••• OPINION / OUR READERS WRITE / LETTERS TO THE EDITOR:
••• La Jolla High football parents support the program: There has been some negative press recently regarding the La Jolla High School (LJHS) football program. What is missing from the articles that appeared in the Voice of San Diego and the La Jolla Light is a fair account of the many positive things the football program and its coaches have done over the past several years. In fact, the LJHS football program has been ahead of the curve when it comes to promoting player safety and engaging in research and education in sports injuries, including concussion.
Our sons have participated in the LJHS football program over the last several years (as many as six years for some). In the last two seasons, Coach Jason Carter has done a herculean job to improve the safety and conditioning structure for all players. He spearheaded an effort to remodel the weight room and established opportunities for all LJHS athletes to train and condition throughout the year, which yielded a far lower injury rate among football players during the two most recent seasons.
Ahead of the curve on safety, he implemented concussion education and safe hitting practices for all players. Furthermore, four years ago, the Viking football program (under prior head coach Rey Hernandez and continuing with Carter) took part in an approved UC San Diego research protocol with Dr. Steve Hayden looking at concussions in high school players. The project evaluated several practical sideline tests for detecting subtle signs of concussion and involved baseline screening for all players, as well as repeat testing for any player suspected of having sustained a concussion during the season.
Dr. Hayden now has data to support further testing and would be willing to help the San Diego Unified School District add baseline neurological assessment criteria and some quick field assessment tools for all training staff and coaches. The players and coaches benefited from participating in this multi-year research study by increasing awareness of the signs and symptoms of concussion and encouraging the players to speak up when they or a teammate had even the slightest suspicion of sustaining a head injury. Dr. Hayden and LJHS Athletic Trainer, Ben Lowe, use these neurological assessment tools routinely on the sidelines during football games when they are made aware of an injured player.
In conclusion, as parents, we have been impressed with Coach Carter’s dedication to the health and well being of every player. This has included establishing required after-school study halls, nutrition lectures, yoga and bonding experiences like paint-ball, inspirational movies and team dinners. The entire coaching staff has been open to suggestions, supportive of education and training, and has been proactive in their efforts to improve conditioning, reduce injuries and build true team spirit. Coach Carter’s mantra to the boys is “We are a Family.”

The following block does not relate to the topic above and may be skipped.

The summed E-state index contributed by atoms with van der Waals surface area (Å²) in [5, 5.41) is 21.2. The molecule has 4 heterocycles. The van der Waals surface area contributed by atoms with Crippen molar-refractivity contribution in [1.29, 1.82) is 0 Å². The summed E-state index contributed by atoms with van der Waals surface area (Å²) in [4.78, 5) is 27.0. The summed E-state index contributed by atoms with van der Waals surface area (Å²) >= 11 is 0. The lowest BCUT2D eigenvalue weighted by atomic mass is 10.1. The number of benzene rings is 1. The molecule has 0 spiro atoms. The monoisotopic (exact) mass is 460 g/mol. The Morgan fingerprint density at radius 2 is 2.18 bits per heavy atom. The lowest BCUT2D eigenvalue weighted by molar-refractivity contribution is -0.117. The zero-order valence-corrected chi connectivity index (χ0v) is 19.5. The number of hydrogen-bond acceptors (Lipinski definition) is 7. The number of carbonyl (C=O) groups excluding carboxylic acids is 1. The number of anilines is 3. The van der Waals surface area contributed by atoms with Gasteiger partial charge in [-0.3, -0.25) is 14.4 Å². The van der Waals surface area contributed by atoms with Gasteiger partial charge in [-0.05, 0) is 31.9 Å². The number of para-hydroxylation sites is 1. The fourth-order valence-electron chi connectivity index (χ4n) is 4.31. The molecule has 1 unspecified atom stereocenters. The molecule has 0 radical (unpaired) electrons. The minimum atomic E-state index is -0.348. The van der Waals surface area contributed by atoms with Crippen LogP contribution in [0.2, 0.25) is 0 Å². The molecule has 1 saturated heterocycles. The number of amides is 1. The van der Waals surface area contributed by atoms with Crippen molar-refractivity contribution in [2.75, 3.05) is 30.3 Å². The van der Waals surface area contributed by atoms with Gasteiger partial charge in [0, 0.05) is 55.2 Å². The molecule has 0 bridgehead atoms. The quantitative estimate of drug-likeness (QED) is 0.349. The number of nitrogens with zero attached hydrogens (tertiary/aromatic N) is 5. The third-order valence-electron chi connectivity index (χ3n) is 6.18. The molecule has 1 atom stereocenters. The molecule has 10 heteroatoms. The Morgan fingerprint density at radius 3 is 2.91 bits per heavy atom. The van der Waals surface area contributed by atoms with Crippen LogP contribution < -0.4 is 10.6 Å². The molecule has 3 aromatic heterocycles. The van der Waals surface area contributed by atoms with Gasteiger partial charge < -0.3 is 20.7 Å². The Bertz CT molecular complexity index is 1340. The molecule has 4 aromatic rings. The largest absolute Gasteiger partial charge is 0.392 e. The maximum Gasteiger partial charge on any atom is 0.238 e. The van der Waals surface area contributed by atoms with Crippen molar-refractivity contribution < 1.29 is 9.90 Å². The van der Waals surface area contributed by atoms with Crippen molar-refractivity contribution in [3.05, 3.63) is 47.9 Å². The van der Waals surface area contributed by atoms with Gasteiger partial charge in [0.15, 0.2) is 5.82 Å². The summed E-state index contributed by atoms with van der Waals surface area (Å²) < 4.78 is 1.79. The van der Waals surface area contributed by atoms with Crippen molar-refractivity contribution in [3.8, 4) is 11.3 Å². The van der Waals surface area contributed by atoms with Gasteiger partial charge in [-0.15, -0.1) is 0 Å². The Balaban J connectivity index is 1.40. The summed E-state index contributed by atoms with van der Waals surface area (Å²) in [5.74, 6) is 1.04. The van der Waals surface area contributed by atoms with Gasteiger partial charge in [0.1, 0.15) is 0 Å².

In their discussions about safety on and off the field, Coach Carter encouraged the boys to look out for and respect one another and always remember that they represent the long history and traditions of excellence of La Jolla High School at all times. As parents of players on the team we wholeheartedly support Coach Carter and the LJHS coaching staff and would like to recognize the positive accomplishments over the past several years. — LJHS Football Parents: Beth Penny; Stephen R. Hayden, M.D., Professor of Emergency Medicine, UC San Diego Health Systems; Marina Hayden; Dr. William Penny; Kristina Buckner; Dave Hammel; JoLynn and Guy Deir; Mary and Scott Rugg; Peter and Mary Beth Martin; Jane and Bob Schuman
•••Who has got $2 million to start the city of La Jolla? I need to respond to the letter titled “How much does it cost to operate La Jolla?” in the Jan. 15 issue. The writer says he does not believe La Jolla can become its own city as it cannot afford to. He is so wrong!
I would like him to go to Del Mar and see how 4,000-5,000 people do it. There is not a pothole, not a destroyed alley, no endless destroyed sidewalks. The trees and hedges are trimmed. It is amazing and historically perserved. It is what La Jolla should be and deserves to be and will be!
We are (a population of) more than 45,000, so if Del Mar can do it, so can we. We live in one of the most beautiful places on Earth and every day another chunk is taken out of it. It can be stopped and the rebuild can begin. It only takes money.
The key in becoming your own city is you get to contract your own people, you do not use the city and pay $80 per pothole ... you pay $8. Our group, Friends Of WindanSea, built a set of stairs at the beach with the city and paid $85,000. Then we did a second set of stairs there with a private contractor and paid only $35,000! So you can see we have the ability to save hundreds of thousands of dollars a day. Then those funds are used to fix, repair and improve.
If we want to save our community, before any more damage is done to it, we must become our own city, it is possible! There is a process in place, and yes, we can afford it.
We did a study in 2005 that proved it, but we were unable to raise the $2 million, which is what it would have cost to follow through, and there is a timetable we had to meet or start all over again. So, that is where we are now. Someone out there must want to become the founder of the City of La Jolla, and be a hero forever. Please come forward, find us at Independent La Jolla (independentlajolla.org). We need a hero. It will be the best thing you ever spent money on — the creation and saving of a city. — Melinda Merryweather, La Jolla
••• What’s on YOUR mind? Letters to the Editor for publication should be 250 words or less, and sent by e-mail to firstname.lastname@example.org and please include the full name of the sender, city of residence and phone number for verification.
Note: Letters are NOT the opinions of La Jolla Light.